However, in some cases, while late, Samsung has gone out and done it better. And while objectively, the Galaxy S10+ isn’t the best at anything, it’s so well balanced a smartphone, that it’s hard not to recommend. It does things right, and does things good. From where it stands at this point in the year, it’s set a high bar for the rest of the industry to follow.

Undeniably, the Galaxy S10+ deserves the GadgetMatch Seal of Approval. If you’re in the market for a new Android smartphone and are willing to shell out the US$ 1,000 asking price, then we give you our blessing.

For Samsung fans wanting to save a few hundred bucks, I’d consider the more affordable Galaxy S10e which we’ll review separately. You can also avail of a trade-in offer from your carrier. T-Mobile, for example, is offering up to US$ 390 off for qualifying phones including the Galaxy S8 and S9. That brings the price down to a more reasonable US$ 605.

If that’s still a lot to pay, check out the OnePlus 6T if you’re in the US. And if you’re elsewhere in the world, I’m also a big fan of the new Xiaomi Mi 9.

Reviews

Samsung Galaxy S21 Ultra Review: For Pro Users!

Is it worth the $400 premium?

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What makes a smartphone ultra? We dissect the extras that make Samsung’s Galaxy S21 Ultra the phone for power users.

Is it worth the $400 premium vs the Galaxy S21? What’s been added, what’s been taken away, and does it make a difference?

WATCH: Samsung Galaxy S21 Review: Samsung’s Best for Less!

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HiFiMAN Sundara review: A WFH audiophile’s dream

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HiFiMAN Sundara

Because of today’s work-from-home lifestyle, everyone is rushing to grab the best laptops, PCs, webcams, and microphones to support their new home office. However, one overlooked accessory has yet to receive its time under the spotlight: a good pair of headphones. It’s even worse if you have audiophilic tendencies like I do. Today, I found one of the best price-for-value pair of cans well suited for both the home office and the hi-fi home audio setup: the HiFiMAN Sundara.

A pillow for your ears

Compared to anything I’ve tried in the past, the Sundara is extremely comfortable on my ears. When you’re looking at a headphone’s comfort, you’re considering a minmax combination of various factors: weight, cup size, clamp pressure, and flexibility. The Sundara handles all of those quite handily.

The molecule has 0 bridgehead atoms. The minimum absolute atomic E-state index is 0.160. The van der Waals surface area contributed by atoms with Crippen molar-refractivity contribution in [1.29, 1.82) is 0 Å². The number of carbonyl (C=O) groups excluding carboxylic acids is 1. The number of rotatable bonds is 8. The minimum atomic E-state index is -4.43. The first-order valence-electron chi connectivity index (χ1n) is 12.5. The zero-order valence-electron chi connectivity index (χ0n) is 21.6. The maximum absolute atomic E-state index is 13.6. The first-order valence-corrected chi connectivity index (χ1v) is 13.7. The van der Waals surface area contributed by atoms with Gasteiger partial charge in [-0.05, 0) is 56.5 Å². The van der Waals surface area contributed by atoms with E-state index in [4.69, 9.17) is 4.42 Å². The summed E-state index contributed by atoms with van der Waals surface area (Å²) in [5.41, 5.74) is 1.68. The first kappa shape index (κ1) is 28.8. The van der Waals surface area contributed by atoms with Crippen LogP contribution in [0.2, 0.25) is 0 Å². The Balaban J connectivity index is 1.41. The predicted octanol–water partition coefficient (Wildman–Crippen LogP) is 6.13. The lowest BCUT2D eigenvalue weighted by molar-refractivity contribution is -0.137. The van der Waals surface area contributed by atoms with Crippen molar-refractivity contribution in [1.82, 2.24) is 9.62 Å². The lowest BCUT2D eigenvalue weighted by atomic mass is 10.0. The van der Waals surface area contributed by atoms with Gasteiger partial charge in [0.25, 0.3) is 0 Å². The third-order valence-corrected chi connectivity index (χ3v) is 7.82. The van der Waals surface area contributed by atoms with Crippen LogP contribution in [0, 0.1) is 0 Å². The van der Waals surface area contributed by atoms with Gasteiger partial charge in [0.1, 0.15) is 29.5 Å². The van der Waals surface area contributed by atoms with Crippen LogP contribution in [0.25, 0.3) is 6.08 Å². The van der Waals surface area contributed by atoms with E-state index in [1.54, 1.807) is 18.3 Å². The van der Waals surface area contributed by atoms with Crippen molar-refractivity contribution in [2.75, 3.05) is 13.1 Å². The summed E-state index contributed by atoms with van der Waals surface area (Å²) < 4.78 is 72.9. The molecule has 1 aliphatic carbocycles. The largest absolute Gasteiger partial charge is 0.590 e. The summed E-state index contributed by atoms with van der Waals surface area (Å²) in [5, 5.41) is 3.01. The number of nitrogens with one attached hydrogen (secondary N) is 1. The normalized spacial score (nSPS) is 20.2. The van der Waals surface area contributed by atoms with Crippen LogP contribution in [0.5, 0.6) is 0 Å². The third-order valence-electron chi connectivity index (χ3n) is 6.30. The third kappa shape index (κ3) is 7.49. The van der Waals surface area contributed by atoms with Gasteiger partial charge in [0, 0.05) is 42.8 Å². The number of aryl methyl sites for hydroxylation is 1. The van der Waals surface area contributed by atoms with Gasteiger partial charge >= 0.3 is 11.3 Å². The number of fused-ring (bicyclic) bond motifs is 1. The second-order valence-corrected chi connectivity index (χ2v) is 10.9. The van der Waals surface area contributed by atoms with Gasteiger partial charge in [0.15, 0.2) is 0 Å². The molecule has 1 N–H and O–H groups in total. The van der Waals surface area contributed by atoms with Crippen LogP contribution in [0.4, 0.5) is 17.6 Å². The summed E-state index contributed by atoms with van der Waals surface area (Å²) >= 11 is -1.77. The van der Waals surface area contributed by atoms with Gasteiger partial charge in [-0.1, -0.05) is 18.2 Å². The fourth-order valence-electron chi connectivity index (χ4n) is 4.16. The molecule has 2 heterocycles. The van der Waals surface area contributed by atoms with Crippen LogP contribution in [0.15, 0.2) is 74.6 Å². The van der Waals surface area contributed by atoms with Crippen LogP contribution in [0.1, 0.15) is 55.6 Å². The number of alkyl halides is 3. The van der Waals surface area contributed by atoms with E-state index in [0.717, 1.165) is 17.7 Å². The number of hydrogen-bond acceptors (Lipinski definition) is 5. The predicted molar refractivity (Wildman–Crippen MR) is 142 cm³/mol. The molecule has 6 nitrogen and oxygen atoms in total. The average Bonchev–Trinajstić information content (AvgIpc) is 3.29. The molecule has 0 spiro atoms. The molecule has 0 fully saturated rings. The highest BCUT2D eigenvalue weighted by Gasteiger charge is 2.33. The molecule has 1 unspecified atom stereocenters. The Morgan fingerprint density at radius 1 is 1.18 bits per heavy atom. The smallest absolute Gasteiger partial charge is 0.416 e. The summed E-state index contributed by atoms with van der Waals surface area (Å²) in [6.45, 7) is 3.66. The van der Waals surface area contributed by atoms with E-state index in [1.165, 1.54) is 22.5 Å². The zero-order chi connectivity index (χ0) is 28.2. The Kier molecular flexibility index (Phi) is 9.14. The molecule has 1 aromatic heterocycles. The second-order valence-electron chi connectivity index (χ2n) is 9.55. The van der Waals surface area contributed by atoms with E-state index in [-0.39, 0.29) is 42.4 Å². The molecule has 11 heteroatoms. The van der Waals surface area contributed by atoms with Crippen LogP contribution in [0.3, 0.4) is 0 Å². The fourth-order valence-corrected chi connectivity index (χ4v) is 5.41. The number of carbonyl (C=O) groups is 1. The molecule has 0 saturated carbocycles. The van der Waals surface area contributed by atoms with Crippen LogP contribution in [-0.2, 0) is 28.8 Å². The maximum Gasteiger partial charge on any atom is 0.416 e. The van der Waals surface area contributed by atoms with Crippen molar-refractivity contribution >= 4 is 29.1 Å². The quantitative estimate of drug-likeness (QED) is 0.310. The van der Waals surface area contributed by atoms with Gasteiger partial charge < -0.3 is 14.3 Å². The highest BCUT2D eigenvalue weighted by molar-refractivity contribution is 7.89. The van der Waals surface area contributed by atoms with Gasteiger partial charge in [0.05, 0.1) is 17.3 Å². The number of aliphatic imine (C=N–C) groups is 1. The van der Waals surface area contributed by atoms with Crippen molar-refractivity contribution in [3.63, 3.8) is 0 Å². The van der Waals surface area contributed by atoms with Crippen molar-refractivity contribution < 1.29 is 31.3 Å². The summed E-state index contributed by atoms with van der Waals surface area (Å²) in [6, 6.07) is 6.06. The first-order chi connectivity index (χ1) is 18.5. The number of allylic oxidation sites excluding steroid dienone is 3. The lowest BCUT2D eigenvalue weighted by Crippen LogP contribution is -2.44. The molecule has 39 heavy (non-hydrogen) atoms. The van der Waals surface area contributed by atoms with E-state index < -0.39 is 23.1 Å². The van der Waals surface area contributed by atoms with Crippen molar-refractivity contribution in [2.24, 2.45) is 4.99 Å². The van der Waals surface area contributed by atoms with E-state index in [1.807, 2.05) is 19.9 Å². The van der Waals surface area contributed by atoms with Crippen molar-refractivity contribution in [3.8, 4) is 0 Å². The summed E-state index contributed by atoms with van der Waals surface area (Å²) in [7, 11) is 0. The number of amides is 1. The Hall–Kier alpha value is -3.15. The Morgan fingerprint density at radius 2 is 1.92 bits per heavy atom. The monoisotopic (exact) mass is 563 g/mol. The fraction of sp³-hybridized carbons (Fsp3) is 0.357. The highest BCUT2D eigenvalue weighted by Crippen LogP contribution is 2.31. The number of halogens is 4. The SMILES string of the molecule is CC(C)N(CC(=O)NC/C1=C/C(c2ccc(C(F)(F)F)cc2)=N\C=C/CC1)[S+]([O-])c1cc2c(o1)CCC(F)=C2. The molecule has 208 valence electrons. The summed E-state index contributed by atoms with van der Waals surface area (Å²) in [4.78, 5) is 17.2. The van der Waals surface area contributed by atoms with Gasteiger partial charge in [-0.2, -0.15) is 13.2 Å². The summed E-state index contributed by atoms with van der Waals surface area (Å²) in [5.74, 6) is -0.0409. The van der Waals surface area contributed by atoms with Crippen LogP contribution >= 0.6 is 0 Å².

For a sizable pair, they are remarkably light; they don’t put too much pressure on your skull. Further, instead of the whole headband pushing down on your crown, the Sundara uses a suspended headband to cushion the weight. The softer secondary headband rests itself comfortably on my head without exerting too much pressure or trapping heat.

The earcups are also of notable size. They can fit my relatively smaller ears well. Though I do feel a bit of scrunching inside the cups, I never felt any pain or discomfort from wearing the pair for hours. I can wear the Sundara for four to six hours at a time without any pressing need to take them off.

HiFiMAN Sundara

In terms of durability, the Sundara is more than capable of withstanding major usage. Except for the two plastic portions at both ends of the headphones, the Sundara is made almost entirely out of metal. I did drop the headphones once while using it, and I couldn’t find a single scratch or dent. On a related note, the cups’ metal grille makes for an interesting but minimalist design — an epitome of its namesake, the Sanskrit word for “beautiful.”

Finally, since the headphones are open-back, leakage will always be a problem. However, compared to other open-back cans, the Sundara don’t leak as loudly. Likewise, even without noise cancellation, outside noise is only mildly annoying. That said, anyone sitting next to me can definitely hear whatever I’m listening to. And I can definitely hear whatever is happening beside me.

Playable in any genre

Armed with a planar magnetic driver, the HiFiMAN Sundara has one of the most impressive soundstages I’ve heard for a pair of cans in its price point. In practically any genre that I put the headphones through, there’s a remarkable level of depth. It’s almost as if I’m there where the music is happening. Christopher Tin’s orchestral To Shiver the Sky sparkled with every instrument, from wind to string to percussion. It’s the closest thing to attending a concert, especially in today’s times.

HiFiMAN Sundara